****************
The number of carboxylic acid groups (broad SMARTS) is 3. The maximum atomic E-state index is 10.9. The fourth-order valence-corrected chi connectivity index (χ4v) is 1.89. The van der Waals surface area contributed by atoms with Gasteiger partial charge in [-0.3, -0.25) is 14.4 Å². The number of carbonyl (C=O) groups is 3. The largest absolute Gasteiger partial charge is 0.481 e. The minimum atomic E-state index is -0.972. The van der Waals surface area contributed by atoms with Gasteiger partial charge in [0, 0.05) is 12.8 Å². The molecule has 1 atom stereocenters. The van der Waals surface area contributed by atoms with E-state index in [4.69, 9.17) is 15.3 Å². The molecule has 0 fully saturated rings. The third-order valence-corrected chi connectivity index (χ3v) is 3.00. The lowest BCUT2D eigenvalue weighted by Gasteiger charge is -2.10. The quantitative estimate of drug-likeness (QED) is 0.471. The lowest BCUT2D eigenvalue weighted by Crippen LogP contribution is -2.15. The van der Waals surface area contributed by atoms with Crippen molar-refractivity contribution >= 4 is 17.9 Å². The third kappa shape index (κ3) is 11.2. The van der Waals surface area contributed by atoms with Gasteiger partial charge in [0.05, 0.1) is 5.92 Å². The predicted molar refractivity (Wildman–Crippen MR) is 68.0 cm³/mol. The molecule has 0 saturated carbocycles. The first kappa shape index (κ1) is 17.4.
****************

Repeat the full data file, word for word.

The number of carboxylic acid groups (broad SMARTS) is 3. The maximum atomic E-state index is 10.9. The fourth-order valence-corrected chi connectivity index (χ4v) is 1.89. The van der Waals surface area contributed by atoms with Gasteiger partial charge in [-0.3, -0.25) is 14.4 Å². The number of carbonyl (C=O) groups is 3. The largest absolute Gasteiger partial charge is 0.481 e. The minimum atomic E-state index is -0.972. The van der Waals surface area contributed by atoms with Gasteiger partial charge in [0, 0.05) is 12.8 Å². The molecule has 1 atom stereocenters. The van der Waals surface area contributed by atoms with E-state index in [4.69, 9.17) is 15.3 Å². The molecule has 0 fully saturated rings. The third-order valence-corrected chi connectivity index (χ3v) is 3.00. The lowest BCUT2D eigenvalue weighted by Gasteiger charge is -2.10. The quantitative estimate of drug-likeness (QED) is 0.471. The lowest BCUT2D eigenvalue weighted by Crippen LogP contribution is -2.15. The van der Waals surface area contributed by atoms with Crippen molar-refractivity contribution >= 4 is 17.9 Å². The third kappa shape index (κ3) is 11.2. The van der Waals surface area contributed by atoms with Gasteiger partial charge in [0.05, 0.1) is 5.92 Å². The predicted molar refractivity (Wildman–Crippen MR) is 68.0 cm³/mol. The molecule has 0 saturated carbocycles. The first kappa shape index (κ1) is 17.4.